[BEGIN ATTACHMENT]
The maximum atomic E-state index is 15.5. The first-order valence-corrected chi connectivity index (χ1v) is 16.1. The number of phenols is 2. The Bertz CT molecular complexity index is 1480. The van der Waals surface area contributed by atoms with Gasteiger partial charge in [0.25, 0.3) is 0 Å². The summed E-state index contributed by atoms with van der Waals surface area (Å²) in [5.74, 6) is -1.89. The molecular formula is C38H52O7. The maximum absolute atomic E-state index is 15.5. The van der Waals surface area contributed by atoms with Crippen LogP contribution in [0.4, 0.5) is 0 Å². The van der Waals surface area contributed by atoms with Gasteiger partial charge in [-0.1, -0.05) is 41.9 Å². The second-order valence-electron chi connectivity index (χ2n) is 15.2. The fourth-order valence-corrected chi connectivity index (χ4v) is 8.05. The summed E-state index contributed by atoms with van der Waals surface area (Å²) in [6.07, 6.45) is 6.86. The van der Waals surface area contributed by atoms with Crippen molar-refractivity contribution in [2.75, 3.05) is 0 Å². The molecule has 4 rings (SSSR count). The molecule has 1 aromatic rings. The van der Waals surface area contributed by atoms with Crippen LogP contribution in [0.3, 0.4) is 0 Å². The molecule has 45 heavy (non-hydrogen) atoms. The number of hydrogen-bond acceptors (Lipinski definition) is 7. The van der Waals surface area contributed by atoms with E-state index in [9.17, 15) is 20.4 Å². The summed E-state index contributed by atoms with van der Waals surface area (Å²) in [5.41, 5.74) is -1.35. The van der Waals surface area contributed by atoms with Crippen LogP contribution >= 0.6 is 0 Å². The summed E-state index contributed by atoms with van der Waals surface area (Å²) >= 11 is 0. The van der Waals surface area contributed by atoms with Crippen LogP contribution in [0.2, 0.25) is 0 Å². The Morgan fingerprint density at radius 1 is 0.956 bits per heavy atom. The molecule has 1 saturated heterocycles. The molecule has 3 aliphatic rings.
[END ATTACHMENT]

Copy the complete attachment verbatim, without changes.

The maximum atomic E-state index is 15.5. The first-order valence-corrected chi connectivity index (χ1v) is 16.1. The number of phenols is 2. The Bertz CT molecular complexity index is 1480. The van der Waals surface area contributed by atoms with Gasteiger partial charge in [0.25, 0.3) is 0 Å². The summed E-state index contributed by atoms with van der Waals surface area (Å²) in [5.74, 6) is -1.89. The molecular formula is C38H52O7. The maximum absolute atomic E-state index is 15.5. The van der Waals surface area contributed by atoms with Crippen LogP contribution in [0.4, 0.5) is 0 Å². The van der Waals surface area contributed by atoms with Gasteiger partial charge in [-0.1, -0.05) is 41.9 Å². The second-order valence-electron chi connectivity index (χ2n) is 15.2. The fourth-order valence-corrected chi connectivity index (χ4v) is 8.05. The summed E-state index contributed by atoms with van der Waals surface area (Å²) in [6.07, 6.45) is 6.86. The van der Waals surface area contributed by atoms with Crippen molar-refractivity contribution in [2.75, 3.05) is 0 Å². The molecule has 4 rings (SSSR count). The molecule has 1 aromatic rings. The van der Waals surface area contributed by atoms with Crippen LogP contribution in [0.3, 0.4) is 0 Å². The molecule has 45 heavy (non-hydrogen) atoms. The number of hydrogen-bond acceptors (Lipinski definition) is 7. The van der Waals surface area contributed by atoms with E-state index in [9.17, 15) is 20.4 Å². The summed E-state index contributed by atoms with van der Waals surface area (Å²) in [5.41, 5.74) is -1.35. The van der Waals surface area contributed by atoms with Crippen LogP contribution >= 0.6 is 0 Å². The summed E-state index contributed by atoms with van der Waals surface area (Å²) >= 11 is 0. The van der Waals surface area contributed by atoms with Crippen LogP contribution in [0.2, 0.25) is 0 Å². The Morgan fingerprint density at radius 1 is 0.956 bits per heavy atom. The molecule has 1 saturated heterocycles. The molecule has 3 aliphatic rings.